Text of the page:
How Democracies Die

David Goodman
9 min readJun 23, 2020

Harvard Prof. Steven Levitsky on two nightmare scenarios for the U.S.

Photo by Gage Skidmore / Creative Commons

Is our democracy in danger?

So begins How Democracies Die, the 2018 New York Times bestselling book by Harvard political scientists Steven Levitsky and Daniel Ziblatt. The authors have studied the collapse of democracies in Latin America and Europe. As they look at the U.S. under Donald Trump, they see ominous warning signs. The book, despite being several years old, reads like an unsettling roadmap to current American politics.

I recently spoke with Steven Levitsky on The Vermont Conversation, the public affairs radio show that I host; you can listen to our discussion here. Steven Levitsky is Professor of Government at Harvard University. Our conversation has been edited for length and clarity.

David Goodman: You begin How Democracies Die with a question: is our democracy in danger? What is your answer to that today?

Steven Levitsky: I think it is. The events in the two years since have only reinforced those fears. The Trump administration has been a little bit worse than we expected. Looking back at the book, we were slightly optimistic.

This does not mean that we are on the verge of fascism or even that we’re on the verge of autocracy. But I think our democratic institutions as they exist are being seriously challenged and are at serious risk of crisis. You can slide into a democratic crisis and fall into a period of instability without consolidating an authoritarian regime. But we face a real threat to our democracy.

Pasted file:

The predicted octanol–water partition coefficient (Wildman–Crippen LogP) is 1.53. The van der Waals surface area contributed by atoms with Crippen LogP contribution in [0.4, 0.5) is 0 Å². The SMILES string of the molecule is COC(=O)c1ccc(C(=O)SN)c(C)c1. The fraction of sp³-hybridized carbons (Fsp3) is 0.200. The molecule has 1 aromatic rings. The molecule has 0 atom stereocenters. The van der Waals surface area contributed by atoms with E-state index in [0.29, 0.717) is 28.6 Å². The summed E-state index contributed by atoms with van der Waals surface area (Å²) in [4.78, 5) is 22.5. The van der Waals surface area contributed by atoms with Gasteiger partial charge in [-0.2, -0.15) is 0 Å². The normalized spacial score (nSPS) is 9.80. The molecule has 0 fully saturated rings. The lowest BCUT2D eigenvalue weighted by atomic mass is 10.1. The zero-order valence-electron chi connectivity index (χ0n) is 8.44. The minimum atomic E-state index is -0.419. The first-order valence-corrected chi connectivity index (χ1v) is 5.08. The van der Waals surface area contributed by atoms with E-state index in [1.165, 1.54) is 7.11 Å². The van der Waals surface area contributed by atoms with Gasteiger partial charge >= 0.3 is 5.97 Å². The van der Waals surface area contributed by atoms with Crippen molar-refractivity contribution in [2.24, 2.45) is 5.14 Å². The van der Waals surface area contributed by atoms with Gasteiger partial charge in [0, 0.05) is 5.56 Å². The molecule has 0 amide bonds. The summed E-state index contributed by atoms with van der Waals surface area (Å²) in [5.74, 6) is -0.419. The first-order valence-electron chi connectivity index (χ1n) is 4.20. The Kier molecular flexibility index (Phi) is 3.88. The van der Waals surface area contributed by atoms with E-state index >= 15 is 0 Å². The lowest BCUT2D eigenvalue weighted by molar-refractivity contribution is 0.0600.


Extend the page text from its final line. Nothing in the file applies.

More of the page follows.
I don’t think of How Democracies Die as being overly optimistic. What were you too optimistic about?

The Republican Party. We stated that when we look forward, we expected that a faction of the Republican Party, especially in the Senate, would act as a constraint on Trump. We did not foresee the rapid and total Trumpization of the Republican Party. We expected that the establishment Republicans, the relatively moderate Republicans in the Senate, would stand up to Trump and kind of draw a red line. And that didn’t happen. In fact, every Republican who stood up to Trump saw his or her political career ended. And because of that the entire party fell in line. That raises the danger to a new level.

David Goodman

NYT bestselling author. Journalist. Skier. Host, The Vermont Conversation podcast at